Okay. So before I disappear again for another week (this time to Belgrade, Serbia for a trade fair), I'll make good on my promise and tell you about my holiday in Alanya, Turkey and show you some pictures. As half the time I was too busy coping with an ear infection and a stomach infection, I don't really have that many, but hopefully they'll still give you an idea of what it was like there. (They're also not the best, but I didn't have time to fiddle with manual settings, so I just used automatic...)
Don't get me wrong though: sure, I was ill for more than 3 days out of the 7, but I still think of Alanya with fondness as I pretty much enjoyed (almost) every minute of my stay.
Okay, who wouldn't at a place like this?
You can probably see a bit of our hotel's beach and then the peninsula and the fortress on top. You might even be able to spot the entrance to the Damlatas Cave if your eyes are sharp. ;-)
Some of you might remember me mentioning that this was the first time I would travel by plane, and that I had been terrified of the prospect of hovering 10 km above ground with pretty much no chance of survival if anything went wrong. Well, it's always nice to have one less thing to be afraid of. ;-) My colleagues were awesome: held my hand (yes, I admit to needing some serious hand-holding during take-off), distracted me so that I wasn't able to focus that much on my surroundings (weird noises, jittery motions of the plane, changes in cabin pressure, etc...), and poured all their confidence into me during the flight. I don't think I'll ever get used to (much less like) the moment when the plane takes off the ground, but I really enjoyed my second flight (the one back home), and look forward to doing it again sometime.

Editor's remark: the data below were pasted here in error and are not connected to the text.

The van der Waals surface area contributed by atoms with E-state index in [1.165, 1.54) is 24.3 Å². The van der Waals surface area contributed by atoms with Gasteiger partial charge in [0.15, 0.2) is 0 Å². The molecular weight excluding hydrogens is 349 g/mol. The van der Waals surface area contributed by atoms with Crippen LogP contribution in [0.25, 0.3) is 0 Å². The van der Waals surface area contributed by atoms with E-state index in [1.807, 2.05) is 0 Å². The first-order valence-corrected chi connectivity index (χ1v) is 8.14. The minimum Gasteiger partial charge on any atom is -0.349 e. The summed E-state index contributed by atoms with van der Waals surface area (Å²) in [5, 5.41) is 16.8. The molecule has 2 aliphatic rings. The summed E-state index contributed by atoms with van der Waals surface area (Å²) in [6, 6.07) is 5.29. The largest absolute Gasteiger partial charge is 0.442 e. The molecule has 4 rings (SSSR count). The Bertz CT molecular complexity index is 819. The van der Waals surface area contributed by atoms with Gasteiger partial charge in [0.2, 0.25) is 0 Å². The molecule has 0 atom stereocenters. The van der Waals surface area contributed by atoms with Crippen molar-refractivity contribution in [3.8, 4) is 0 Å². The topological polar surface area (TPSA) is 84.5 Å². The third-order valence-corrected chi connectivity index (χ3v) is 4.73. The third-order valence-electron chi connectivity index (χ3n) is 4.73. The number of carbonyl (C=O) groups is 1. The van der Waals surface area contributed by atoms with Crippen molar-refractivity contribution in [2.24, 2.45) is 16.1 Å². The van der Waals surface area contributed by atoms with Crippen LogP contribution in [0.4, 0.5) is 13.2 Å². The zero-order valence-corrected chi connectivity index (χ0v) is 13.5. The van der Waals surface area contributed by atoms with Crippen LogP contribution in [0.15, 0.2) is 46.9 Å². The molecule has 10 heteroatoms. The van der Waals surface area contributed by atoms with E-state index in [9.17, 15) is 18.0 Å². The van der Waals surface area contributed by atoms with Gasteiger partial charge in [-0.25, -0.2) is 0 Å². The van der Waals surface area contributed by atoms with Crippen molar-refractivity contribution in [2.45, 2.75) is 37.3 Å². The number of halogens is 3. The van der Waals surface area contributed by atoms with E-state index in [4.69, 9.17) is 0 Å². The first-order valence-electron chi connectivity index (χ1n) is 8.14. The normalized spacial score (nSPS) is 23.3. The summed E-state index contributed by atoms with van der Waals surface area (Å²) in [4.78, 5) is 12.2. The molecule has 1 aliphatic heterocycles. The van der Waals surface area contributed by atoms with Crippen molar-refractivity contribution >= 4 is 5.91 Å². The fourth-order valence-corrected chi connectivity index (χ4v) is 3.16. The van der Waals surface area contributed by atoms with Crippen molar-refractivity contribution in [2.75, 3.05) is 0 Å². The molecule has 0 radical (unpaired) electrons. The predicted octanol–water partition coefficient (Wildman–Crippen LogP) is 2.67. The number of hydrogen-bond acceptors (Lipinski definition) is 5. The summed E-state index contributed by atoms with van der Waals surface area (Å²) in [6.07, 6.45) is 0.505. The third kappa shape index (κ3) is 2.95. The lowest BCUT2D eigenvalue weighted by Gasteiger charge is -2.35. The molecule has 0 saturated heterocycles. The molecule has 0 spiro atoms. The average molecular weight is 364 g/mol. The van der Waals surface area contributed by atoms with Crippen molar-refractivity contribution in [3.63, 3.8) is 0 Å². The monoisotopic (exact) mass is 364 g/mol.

Only... Could families with really annoying crybabies spare me and book another flight? 'Cause having to deal with my first time jitters and having to listen to a 2-year-old baby girl bawl hear head off at full volume for the entire length of the flight (=2 hours and 5 minutes)... And then having that same spawn of the devil (a.k.a.: Inez) sit in the row right behind me on the flight back and wailing for another two hours... Heck, that's definitely something I do not have the nerves for. *
Aaaaaanyway, onto the next topic: the SEA.
Yeah, the SEA. Like that. With capital letters.
Sure, I'd seen the sea before: first the Adriatic Sea when my Mum and I stayed in Rome for a week (it was cold, stormy and absolutely unwelcoming), and then the North Sea which was during our trip to the Netherlands (again, ice-cold and windy).